Lot 28
  • 28

Pierre Bonnard

1,800,000 - 2,500,000 USD
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  • Pierre Bonnard
  • Femme accoudée avec chien et nature morte
  • Signed Bonnard (upper right)
  • Oil on paper laid down on canvas
  • 24 1/8 by 19 3/4 in.
  • 61.2 by 50.3 cm


Galerie Bernheim-Jeune, Paris (acquired from the artist)

Joseph Hessel, Paris

Monteaux Collection, Paris

Private Collection, Paris

Wildenstein & Co., New York

Mr. & Mrs. Grover A. Magnin, San Francisco (acquired by 1955 and sold: Parke-Bernet Galleries, New York, October 15, 1969, lot 1)

Fred & Erika Fallek, United States (acquired at the above sale and sold by Dr. Erika Fallek's Estate: Christie's, New York, November 9, 1999, lot 526)

Acquired at the above sale


San Francisco, San Francisco Museum of Art, Twentieth Anniversary Exhibition, 1955 (titled Lady in Blue)

San Francisco, The California Palace of the Legion of Honor, 1955 (titled Lady in Blue)


François Fosca, Bonnard, Geneva, 1919, illustrated pl. 11

Gustave Coquiot, Bonnard, Paris, 1922, illustrated (titled Jeune fille and dated 1915)

Jean & Henry Dauberville, Bonnard, Catalogue raisonné de l'oeuvre peint, Paris, 1965, vol. II, no. 924, illustrated p. 424 (with incorrect medium)

Catalogue Note

The subject of the present work is almost certainly Marthe, Bonnard's most frequently portrayed model, accompanied by her little dog Ubu who also makes repeated appearances in the paintings of this period. Born in Saint-Amand-Montrond as Maria Boursin, Marthe moved to Paris to work, changing her name to Marthe de Méligny and there met Bonnard in 1893. She became his model, muse and lover, and although the couple did not marry until 1925, their closeness is evident in the many paintings and photographs of her that Bonnard made in the intervening years. She appears as the nude model-cum-lover in early masterpieces such as La Sieste or L’homme et la femme, but then increasingly in Bonnard’s series of intimate depictions of women dressing, at their toilette or in quiet moments of repose. As his work developed Marthe came progressively to represent the archetypal figure in his art; much like Picasso’s later depictions of his last great love Jacqueline Roque, Bonnard’s paintings of Marthe are not portraits, instead she becomes an everywoman through whom he explores his wider artistic vision. As Gloria Groom explains: “Marthe represented the perfect synthesis of a real and ‘spectacular’ female type… As was typical in Bonnard’s art (and in that of the other Nabis), the actual woman is transformed into a feminine type, psychologically removed from his real relationship with her and adaptable to various scenarios” (G. Groom, “Bonnard’s Decorative Style: Shifting Boundaries” in Pierre Bonnard. Observing Nature (exhibition catalogue), National Gallery of Australia, Canberra, 2003, p. 92). In the present work, however, Bonnard has made some effort to individualize her; there is a psychological intensity more commonly seen in the artist’s earlier work. Her figure fills the picture plane, and the resulting proximity to the viewer, her lowered gaze, and the quietly contemplative nature of her pose capture the studied intimacy of the moment.

The depiction of such moments was central to Bonnard’s artistic vision. A contemporary critic Roger-Marx noted in 1893 that the artist’s work: “catches fleeting poses, steals unconscious gestures, crystallizes the most transient expressions” (quoted in Bonnard (exhibition catalogue), Tate Gallery, London, 1998, p. 33). Much has been written about the influence of photography on this aspect of Bonnard’s painting. The artist’s earliest experiments with photography date to the period of his involvement with the Nabis; this group of young artists were predictably intrigued by the new technology and began to use it as another means of capturing everyday life and as a counterpoint to their painterly investigations of the same subjects. The influence of the medium is particularly evident in Femme accoudée avec chien et nature morte where the delicate play of light across the top of her head and shoulders and the deeper shadows of the painting’s recesses indicate a particular sensitivity to light and its effects.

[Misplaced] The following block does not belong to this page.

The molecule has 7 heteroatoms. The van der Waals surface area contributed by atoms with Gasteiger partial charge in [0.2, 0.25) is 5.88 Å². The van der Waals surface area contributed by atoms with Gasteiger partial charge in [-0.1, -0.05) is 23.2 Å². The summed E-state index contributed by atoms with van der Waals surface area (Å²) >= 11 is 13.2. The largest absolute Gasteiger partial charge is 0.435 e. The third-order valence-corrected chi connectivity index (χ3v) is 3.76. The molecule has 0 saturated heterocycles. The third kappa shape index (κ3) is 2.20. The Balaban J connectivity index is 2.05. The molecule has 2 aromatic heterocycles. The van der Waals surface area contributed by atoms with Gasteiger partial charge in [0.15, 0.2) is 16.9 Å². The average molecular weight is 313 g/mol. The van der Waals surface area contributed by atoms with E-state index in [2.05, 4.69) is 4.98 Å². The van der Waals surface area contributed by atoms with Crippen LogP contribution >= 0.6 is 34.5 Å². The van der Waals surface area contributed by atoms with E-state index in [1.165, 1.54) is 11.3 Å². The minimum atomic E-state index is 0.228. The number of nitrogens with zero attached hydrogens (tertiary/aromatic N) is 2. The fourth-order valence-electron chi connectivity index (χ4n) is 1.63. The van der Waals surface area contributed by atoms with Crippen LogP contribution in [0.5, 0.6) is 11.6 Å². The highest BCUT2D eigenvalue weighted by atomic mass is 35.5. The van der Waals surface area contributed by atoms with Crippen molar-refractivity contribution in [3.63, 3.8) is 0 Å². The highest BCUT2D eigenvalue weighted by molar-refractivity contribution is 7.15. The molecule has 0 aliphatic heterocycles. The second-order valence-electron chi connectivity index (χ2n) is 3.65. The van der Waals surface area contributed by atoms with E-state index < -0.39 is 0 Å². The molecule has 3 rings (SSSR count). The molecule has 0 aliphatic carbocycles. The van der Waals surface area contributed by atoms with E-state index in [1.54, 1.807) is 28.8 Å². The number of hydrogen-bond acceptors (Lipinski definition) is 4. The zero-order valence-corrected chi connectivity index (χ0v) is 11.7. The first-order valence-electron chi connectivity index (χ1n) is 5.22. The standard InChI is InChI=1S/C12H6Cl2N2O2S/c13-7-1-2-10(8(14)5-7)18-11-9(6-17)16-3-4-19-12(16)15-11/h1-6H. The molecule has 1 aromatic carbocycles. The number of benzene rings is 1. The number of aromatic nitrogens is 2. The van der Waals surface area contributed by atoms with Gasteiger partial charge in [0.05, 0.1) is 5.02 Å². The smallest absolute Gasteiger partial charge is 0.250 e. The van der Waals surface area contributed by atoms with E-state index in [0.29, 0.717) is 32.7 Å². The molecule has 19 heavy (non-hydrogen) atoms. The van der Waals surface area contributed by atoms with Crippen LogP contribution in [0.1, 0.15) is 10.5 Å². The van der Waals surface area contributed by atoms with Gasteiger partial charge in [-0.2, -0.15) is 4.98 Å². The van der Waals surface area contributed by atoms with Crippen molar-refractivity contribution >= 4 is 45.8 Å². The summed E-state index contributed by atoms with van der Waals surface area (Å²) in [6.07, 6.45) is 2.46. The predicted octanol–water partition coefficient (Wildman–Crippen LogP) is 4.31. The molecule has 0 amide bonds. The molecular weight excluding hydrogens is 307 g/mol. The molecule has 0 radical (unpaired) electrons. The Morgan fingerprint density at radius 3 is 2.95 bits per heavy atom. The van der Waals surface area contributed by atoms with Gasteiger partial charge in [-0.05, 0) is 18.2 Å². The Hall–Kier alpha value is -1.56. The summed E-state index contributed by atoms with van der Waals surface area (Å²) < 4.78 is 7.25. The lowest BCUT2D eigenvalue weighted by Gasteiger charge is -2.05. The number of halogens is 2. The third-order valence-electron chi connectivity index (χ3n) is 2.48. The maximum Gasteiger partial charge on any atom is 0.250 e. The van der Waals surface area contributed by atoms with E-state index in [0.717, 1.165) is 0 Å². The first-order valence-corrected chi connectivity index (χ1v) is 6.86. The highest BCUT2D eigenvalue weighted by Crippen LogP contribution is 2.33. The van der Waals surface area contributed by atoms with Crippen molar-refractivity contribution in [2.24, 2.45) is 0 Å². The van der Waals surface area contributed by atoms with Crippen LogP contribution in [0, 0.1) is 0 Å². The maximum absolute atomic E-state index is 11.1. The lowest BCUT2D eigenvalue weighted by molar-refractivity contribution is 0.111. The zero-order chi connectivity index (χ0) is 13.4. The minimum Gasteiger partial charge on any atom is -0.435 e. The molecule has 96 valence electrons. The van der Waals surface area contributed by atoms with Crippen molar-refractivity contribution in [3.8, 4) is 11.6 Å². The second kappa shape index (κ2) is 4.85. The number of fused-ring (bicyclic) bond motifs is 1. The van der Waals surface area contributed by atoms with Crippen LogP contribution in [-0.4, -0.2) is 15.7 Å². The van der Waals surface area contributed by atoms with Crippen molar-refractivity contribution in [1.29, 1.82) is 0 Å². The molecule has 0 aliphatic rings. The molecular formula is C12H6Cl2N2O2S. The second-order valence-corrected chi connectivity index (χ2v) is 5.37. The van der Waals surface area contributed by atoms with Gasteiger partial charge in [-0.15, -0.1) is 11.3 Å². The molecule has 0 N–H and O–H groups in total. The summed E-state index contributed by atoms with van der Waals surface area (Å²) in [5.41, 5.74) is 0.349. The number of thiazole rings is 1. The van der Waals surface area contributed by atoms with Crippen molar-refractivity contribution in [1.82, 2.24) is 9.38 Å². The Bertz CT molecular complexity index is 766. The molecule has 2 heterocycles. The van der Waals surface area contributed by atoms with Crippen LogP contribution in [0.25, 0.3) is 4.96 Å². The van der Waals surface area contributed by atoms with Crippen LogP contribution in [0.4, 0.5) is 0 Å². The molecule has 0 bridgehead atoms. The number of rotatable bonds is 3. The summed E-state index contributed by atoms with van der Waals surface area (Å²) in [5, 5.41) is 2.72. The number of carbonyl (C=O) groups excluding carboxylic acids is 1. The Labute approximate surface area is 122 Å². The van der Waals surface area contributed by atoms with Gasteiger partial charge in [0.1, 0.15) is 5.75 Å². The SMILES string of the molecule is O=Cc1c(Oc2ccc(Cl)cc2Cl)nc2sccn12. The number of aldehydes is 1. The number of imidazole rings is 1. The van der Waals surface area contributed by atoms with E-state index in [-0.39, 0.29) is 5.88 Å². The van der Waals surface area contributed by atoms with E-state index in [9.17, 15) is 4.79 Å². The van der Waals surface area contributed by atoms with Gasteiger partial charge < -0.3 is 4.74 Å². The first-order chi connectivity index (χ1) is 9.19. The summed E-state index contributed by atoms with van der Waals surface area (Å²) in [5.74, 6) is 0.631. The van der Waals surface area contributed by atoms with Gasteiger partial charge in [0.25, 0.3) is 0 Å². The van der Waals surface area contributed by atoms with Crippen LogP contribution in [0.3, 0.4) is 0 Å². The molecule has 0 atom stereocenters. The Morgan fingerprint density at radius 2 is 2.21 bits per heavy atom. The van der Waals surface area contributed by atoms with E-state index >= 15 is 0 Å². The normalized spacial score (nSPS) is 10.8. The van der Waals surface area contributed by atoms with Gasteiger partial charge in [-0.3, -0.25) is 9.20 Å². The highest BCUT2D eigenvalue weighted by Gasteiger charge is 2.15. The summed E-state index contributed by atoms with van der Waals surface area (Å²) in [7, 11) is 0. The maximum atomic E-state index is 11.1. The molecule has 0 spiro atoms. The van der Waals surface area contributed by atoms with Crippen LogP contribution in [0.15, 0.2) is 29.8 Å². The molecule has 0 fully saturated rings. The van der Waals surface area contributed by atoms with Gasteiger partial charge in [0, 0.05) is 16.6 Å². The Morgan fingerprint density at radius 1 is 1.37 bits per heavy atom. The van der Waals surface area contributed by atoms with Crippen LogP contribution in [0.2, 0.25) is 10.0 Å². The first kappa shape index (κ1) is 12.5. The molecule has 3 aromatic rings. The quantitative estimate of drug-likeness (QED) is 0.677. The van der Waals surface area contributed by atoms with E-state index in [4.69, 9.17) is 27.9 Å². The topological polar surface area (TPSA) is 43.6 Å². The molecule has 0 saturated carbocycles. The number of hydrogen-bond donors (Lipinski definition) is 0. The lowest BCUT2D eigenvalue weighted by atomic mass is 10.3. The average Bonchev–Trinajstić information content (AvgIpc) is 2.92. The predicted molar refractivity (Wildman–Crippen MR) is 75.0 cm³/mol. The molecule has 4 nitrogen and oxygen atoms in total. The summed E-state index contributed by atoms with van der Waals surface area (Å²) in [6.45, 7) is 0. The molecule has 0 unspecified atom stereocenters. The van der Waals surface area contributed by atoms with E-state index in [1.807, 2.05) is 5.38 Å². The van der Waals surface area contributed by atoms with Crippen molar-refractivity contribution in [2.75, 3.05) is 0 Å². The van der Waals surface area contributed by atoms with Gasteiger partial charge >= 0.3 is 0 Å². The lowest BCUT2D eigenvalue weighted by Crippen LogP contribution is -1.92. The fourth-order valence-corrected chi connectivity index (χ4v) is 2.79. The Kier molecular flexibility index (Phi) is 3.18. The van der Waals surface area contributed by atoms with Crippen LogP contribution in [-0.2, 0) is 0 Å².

Given Bonnard’s early involvement with the Nabis, it is unsurprising that light and, more importantly, color were so imaginatively explored in his mature work. In Femme accoudée avec chien et nature morte he combines a loose, textured application of paint with a relatively flattened perspective and rich patterning and coloration; these latter reveal his close relationship with artists like Gauguin and his more direct contemporary, Matisse, but Bonnard’s distinctive palette and careful juxtapositions of color are unique to him alone. As John Rewald writes, "With the exception of Vuillard, no painter of his generation was to endow his technique with so much sensual delight, so much feeling for the indefinable texture of paint, so much vibration. His paintings are covered with color applied with a delicate voluptuousness that confers to the pigment a life of its own and treats every single stroke like a clear note of a symphony. At the same time Bonnard's colors changed from opaque to transparent and brilliant, and his perceptiveness seemed to grow as his brush found ever more expert and more subtle means to capture the richness both of his imagination and of nature" (quoted in Pierre Bonnard (exhibition catalogue), Museum of Modern Art, New York, 1948, p. 48).

One of the first owner's of Femme accoudée avec chien et nature morte was Jos Hessel, a cousin of Josse and Gaston Bernheim and a noted art dealer, writer and collector. A close friend of the Nabis artists, Hessel and his wife are often depicted in Édouard Vuillard's works.